Latest speculation on Plamegate leak

With the revelation earlier this week that Washington Post Assistant Managing Editor Bob Woodward learned of Valerie Plame’s identity about a month before Robert Novak’s now-infamous column in which he mentioned Plame’s name, the speculation is on as to who Woodward’s source was.

Unlike former NYTimes reporter Judith Miller and Time magazine correspondent Matt Cooper, Woodward’s source has not signed a waiver allowing Woodward to reveal his name publicly. Today, Evan Thomas and Michael Isikoff from Newsweek speculate that Woodward’s source is former deputy secretary of State Richard Armitage (emphasis added by me):

So who is Novak’s source—and Woodward’s source—and why will his identity take the wind out of the brewing storm? One by one last week, a parade of current and former senior officials, including the CIA’s George Tenet and national-security adviser Stephen Hadley, denied being the source. A conspicuous exception was former deputy secretary of State Richard Armitage, whose office would only say, “We’re not commenting.” He was one of a handful of top officials who had access to the information. He is an old source and friend of Woodward’s, and he fits Novak’s description of his source as “not a partisan gunslinger.” Woodward has indicated that he knows the identity of Novak’s source, which further suggests his source and Novak’s were one and the same.

If Armitage was the original leaker, that undercuts the argument that outing Plame was a plot by the hard-liners in the veep’s office to “out” Plame. Armitage was, if anything, a foe of the neocons who did not want to go to war in Iraq. He had no motive to discredit Wilson. On “Larry King Live” last month, Woodward was dismissive of the special prosecutor’s investigation, suggesting that the original leak was not the result of a “smear campaign” but rather a “kind of gossip, as chatter … I don’t see an underlying crime here.”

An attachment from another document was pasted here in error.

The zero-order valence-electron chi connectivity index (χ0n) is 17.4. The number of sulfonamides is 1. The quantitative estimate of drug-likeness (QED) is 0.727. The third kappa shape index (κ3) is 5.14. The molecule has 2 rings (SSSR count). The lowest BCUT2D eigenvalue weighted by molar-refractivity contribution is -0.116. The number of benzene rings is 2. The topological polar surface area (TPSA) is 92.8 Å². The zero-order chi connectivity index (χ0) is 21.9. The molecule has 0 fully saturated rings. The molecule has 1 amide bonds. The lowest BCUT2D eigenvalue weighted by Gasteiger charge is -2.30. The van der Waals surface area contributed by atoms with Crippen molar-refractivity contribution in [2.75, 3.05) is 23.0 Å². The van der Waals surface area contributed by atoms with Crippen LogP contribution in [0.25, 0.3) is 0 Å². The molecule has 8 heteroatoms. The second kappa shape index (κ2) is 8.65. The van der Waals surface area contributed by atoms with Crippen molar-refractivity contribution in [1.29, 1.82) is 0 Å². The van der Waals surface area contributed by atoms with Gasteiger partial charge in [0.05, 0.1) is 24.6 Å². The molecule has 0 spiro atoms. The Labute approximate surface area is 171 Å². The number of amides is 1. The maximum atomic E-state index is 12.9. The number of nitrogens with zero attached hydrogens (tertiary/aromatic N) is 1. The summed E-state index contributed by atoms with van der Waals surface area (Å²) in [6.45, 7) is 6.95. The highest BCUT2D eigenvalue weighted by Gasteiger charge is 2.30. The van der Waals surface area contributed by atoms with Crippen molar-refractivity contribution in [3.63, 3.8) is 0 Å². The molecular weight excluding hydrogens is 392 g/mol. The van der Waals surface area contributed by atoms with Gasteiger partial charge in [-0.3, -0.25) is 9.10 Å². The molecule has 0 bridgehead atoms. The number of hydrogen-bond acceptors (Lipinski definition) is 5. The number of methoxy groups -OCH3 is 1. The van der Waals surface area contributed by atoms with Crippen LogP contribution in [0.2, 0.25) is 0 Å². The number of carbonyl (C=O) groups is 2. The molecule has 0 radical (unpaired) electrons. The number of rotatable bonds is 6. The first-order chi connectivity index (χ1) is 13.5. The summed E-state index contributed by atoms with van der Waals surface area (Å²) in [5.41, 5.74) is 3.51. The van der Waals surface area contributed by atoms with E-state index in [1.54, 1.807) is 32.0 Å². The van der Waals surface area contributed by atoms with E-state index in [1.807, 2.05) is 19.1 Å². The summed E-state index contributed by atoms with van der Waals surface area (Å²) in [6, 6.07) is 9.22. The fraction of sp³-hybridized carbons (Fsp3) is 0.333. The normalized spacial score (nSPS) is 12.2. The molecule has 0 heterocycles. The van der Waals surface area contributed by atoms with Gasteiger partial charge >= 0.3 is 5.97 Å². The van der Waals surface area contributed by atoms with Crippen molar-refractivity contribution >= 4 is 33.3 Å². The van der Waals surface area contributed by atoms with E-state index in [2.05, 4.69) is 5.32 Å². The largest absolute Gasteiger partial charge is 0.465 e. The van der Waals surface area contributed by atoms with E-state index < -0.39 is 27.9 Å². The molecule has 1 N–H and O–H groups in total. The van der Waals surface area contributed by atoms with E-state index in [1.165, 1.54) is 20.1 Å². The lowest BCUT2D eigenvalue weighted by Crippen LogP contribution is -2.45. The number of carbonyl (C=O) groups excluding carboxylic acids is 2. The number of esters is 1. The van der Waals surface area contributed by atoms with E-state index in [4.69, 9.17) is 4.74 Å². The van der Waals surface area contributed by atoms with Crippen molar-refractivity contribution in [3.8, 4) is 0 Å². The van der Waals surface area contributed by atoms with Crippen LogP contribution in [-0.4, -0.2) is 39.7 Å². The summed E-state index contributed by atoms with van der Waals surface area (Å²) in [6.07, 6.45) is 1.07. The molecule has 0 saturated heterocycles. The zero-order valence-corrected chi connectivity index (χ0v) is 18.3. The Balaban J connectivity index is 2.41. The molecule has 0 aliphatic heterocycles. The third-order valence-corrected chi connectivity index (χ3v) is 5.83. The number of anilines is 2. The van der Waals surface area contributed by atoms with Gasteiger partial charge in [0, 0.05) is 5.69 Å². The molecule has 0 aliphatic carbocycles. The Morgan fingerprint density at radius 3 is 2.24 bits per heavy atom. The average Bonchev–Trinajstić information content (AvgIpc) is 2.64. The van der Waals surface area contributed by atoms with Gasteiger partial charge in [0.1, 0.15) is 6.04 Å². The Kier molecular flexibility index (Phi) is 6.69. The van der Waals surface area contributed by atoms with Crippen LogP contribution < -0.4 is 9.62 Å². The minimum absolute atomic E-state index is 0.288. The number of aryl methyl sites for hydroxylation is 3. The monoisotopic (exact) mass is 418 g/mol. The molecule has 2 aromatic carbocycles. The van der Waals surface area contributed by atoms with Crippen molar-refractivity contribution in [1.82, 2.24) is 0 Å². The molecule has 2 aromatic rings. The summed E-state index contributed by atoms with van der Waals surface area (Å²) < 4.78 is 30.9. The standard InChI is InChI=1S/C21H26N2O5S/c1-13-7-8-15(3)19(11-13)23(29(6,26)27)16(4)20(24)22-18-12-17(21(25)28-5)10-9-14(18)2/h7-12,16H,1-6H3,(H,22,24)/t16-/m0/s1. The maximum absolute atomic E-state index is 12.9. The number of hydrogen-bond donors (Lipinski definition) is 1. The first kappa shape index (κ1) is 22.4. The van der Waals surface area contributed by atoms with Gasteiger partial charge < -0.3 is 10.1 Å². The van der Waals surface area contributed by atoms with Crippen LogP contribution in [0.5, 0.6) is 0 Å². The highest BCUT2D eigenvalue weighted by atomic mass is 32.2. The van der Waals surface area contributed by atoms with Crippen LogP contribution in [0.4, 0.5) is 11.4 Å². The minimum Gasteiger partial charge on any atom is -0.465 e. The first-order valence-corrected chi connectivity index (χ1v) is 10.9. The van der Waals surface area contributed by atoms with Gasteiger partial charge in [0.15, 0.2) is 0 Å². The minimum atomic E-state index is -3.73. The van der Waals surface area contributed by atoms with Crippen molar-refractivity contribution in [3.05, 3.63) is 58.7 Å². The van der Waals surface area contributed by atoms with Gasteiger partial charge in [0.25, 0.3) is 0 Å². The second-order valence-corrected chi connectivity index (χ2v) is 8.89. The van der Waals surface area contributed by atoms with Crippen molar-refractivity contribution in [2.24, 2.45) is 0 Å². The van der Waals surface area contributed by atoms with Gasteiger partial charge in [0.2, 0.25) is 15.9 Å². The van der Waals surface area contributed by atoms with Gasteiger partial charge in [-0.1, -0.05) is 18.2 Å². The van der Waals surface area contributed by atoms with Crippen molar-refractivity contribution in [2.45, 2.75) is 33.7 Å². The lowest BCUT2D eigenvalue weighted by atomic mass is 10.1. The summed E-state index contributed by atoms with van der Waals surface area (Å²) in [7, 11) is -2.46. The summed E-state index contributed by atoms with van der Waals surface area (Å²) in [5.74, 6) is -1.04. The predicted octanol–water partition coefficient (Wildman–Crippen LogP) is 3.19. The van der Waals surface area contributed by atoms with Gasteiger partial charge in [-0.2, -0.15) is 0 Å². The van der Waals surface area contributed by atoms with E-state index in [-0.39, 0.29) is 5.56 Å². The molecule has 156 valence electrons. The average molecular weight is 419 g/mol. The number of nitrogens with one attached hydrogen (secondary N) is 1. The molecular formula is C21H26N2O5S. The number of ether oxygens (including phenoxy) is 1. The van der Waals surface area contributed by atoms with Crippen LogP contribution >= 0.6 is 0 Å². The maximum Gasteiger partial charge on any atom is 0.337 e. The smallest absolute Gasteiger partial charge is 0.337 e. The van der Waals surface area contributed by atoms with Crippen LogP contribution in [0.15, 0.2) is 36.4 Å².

That’s probably because the more information comes out about this, the more it’s painfully obvious that indeed, there was no underlying crime. It is not a crime to try and discredit a political opponent, and it’s very clear the more you read about this case that Valerie Plame’s name was mentioned not to intentionally put her or her family in danger, but to discredit Joe Wilson as if to say “well, Wilson didn’t exactly come highly recommended. His wife, who works at the CIA in as an operative on WMD, suggested him for the trip.” There it is. Nothing more, nothing less.

Read more at Tom Maguire’s, where he is, as usual, on the case.

Update: Washington Post ombudsman Deborah Howell has rebuked Bob Woodward for being dismissive about the investigation for so long without telling anyone of his own involvement.

Update II: Welcome, Newsweek readers!

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